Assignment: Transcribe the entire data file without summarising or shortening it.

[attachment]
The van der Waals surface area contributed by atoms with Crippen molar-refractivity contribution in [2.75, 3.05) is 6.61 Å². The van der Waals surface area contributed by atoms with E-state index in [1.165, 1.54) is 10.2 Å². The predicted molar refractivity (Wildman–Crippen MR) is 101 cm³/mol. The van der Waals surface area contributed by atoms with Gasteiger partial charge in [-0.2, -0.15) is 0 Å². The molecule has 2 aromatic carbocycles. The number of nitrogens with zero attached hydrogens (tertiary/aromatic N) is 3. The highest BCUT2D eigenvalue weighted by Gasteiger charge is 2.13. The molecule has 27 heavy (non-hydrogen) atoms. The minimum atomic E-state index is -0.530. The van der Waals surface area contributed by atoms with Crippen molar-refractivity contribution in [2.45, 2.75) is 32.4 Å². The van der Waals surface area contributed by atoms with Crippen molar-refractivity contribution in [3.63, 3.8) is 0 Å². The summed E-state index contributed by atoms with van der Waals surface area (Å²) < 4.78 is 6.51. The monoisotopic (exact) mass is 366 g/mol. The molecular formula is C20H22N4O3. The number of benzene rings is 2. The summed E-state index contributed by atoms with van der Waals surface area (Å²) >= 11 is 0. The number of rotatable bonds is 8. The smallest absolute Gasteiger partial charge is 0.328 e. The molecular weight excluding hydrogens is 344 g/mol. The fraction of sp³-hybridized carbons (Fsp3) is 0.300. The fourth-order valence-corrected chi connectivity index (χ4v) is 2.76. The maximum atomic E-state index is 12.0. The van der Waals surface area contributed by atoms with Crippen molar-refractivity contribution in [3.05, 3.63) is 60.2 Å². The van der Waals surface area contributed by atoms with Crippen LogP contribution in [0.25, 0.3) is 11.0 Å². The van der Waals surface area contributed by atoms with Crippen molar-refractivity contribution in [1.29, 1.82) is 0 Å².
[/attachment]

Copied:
The van der Waals surface area contributed by atoms with Crippen molar-refractivity contribution in [2.75, 3.05) is 6.61 Å². The van der Waals surface area contributed by atoms with E-state index in [1.165, 1.54) is 10.2 Å². The predicted molar refractivity (Wildman–Crippen MR) is 101 cm³/mol. The van der Waals surface area contributed by atoms with Gasteiger partial charge in [-0.2, -0.15) is 0 Å². The molecule has 2 aromatic carbocycles. The number of nitrogens with zero attached hydrogens (tertiary/aromatic N) is 3. The highest BCUT2D eigenvalue weighted by Gasteiger charge is 2.13. The molecule has 27 heavy (non-hydrogen) atoms. The minimum atomic E-state index is -0.530. The van der Waals surface area contributed by atoms with Crippen molar-refractivity contribution in [2.45, 2.75) is 32.4 Å². The van der Waals surface area contributed by atoms with Crippen molar-refractivity contribution in [3.63, 3.8) is 0 Å². The summed E-state index contributed by atoms with van der Waals surface area (Å²) < 4.78 is 6.51. The monoisotopic (exact) mass is 366 g/mol. The molecular formula is C20H22N4O3. The number of benzene rings is 2. The summed E-state index contributed by atoms with van der Waals surface area (Å²) >= 11 is 0. The number of rotatable bonds is 8. The smallest absolute Gasteiger partial charge is 0.328 e. The molecular weight excluding hydrogens is 344 g/mol. The fraction of sp³-hybridized carbons (Fsp3) is 0.300. The fourth-order valence-corrected chi connectivity index (χ4v) is 2.76. The maximum atomic E-state index is 12.0. The van der Waals surface area contributed by atoms with Crippen molar-refractivity contribution in [3.05, 3.63) is 60.2 Å². The van der Waals surface area contributed by atoms with Crippen LogP contribution in [0.25, 0.3) is 11.0 Å². The van der Waals surface area contributed by atoms with Crippen molar-refractivity contribution in [1.29, 1.82) is 0 Å².